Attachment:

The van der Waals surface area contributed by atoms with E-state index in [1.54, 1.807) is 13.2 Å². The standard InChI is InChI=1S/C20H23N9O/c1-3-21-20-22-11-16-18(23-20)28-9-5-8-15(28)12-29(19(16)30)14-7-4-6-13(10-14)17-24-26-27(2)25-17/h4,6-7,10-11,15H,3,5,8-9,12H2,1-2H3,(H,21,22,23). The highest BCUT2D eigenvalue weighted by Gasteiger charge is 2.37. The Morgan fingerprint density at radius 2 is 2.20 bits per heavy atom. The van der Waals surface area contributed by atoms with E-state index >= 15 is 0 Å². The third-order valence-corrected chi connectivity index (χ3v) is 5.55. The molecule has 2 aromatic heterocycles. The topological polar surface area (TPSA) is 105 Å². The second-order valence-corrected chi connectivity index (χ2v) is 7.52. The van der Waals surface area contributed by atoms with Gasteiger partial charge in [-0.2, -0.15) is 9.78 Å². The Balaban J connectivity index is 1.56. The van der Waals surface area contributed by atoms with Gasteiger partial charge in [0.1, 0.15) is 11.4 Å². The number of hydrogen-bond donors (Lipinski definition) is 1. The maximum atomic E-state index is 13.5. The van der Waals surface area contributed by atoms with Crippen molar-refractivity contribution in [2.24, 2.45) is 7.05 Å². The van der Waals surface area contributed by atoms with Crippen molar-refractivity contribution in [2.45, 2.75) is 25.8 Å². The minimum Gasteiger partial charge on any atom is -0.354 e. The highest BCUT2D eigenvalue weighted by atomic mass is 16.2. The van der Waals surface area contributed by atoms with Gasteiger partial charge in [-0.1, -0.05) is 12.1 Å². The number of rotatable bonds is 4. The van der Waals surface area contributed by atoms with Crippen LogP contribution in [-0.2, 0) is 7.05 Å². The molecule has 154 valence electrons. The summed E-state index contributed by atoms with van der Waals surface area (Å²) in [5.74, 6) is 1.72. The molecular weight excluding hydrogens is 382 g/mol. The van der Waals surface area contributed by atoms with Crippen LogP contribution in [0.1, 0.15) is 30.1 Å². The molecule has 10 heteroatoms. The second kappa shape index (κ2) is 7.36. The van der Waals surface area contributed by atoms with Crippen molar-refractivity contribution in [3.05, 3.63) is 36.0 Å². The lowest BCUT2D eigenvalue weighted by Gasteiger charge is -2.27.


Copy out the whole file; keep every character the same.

The van der Waals surface area contributed by atoms with E-state index in [1.54, 1.807) is 13.2 Å². The standard InChI is InChI=1S/C20H23N9O/c1-3-21-20-22-11-16-18(23-20)28-9-5-8-15(28)12-29(19(16)30)14-7-4-6-13(10-14)17-24-26-27(2)25-17/h4,6-7,10-11,15H,3,5,8-9,12H2,1-2H3,(H,21,22,23). The highest BCUT2D eigenvalue weighted by Gasteiger charge is 2.37. The Morgan fingerprint density at radius 2 is 2.20 bits per heavy atom. The van der Waals surface area contributed by atoms with E-state index >= 15 is 0 Å². The third-order valence-corrected chi connectivity index (χ3v) is 5.55. The molecule has 2 aromatic heterocycles. The topological polar surface area (TPSA) is 105 Å². The second-order valence-corrected chi connectivity index (χ2v) is 7.52. The van der Waals surface area contributed by atoms with Gasteiger partial charge in [-0.2, -0.15) is 9.78 Å². The Balaban J connectivity index is 1.56. The van der Waals surface area contributed by atoms with Gasteiger partial charge in [0.1, 0.15) is 11.4 Å². The number of hydrogen-bond donors (Lipinski definition) is 1. The maximum atomic E-state index is 13.5. The van der Waals surface area contributed by atoms with Crippen molar-refractivity contribution in [2.24, 2.45) is 7.05 Å². The van der Waals surface area contributed by atoms with Crippen molar-refractivity contribution in [2.45, 2.75) is 25.8 Å². The minimum Gasteiger partial charge on any atom is -0.354 e. The highest BCUT2D eigenvalue weighted by atomic mass is 16.2. The van der Waals surface area contributed by atoms with Gasteiger partial charge in [-0.1, -0.05) is 12.1 Å². The number of rotatable bonds is 4. The van der Waals surface area contributed by atoms with Crippen LogP contribution in [-0.2, 0) is 7.05 Å². The molecule has 154 valence electrons. The summed E-state index contributed by atoms with van der Waals surface area (Å²) in [5.74, 6) is 1.72. The molecular weight excluding hydrogens is 382 g/mol. The van der Waals surface area contributed by atoms with Crippen LogP contribution in [0.1, 0.15) is 30.1 Å². The molecule has 10 heteroatoms. The second kappa shape index (κ2) is 7.36. The van der Waals surface area contributed by atoms with Crippen molar-refractivity contribution in [3.05, 3.63) is 36.0 Å². The lowest BCUT2D eigenvalue weighted by Gasteiger charge is -2.27.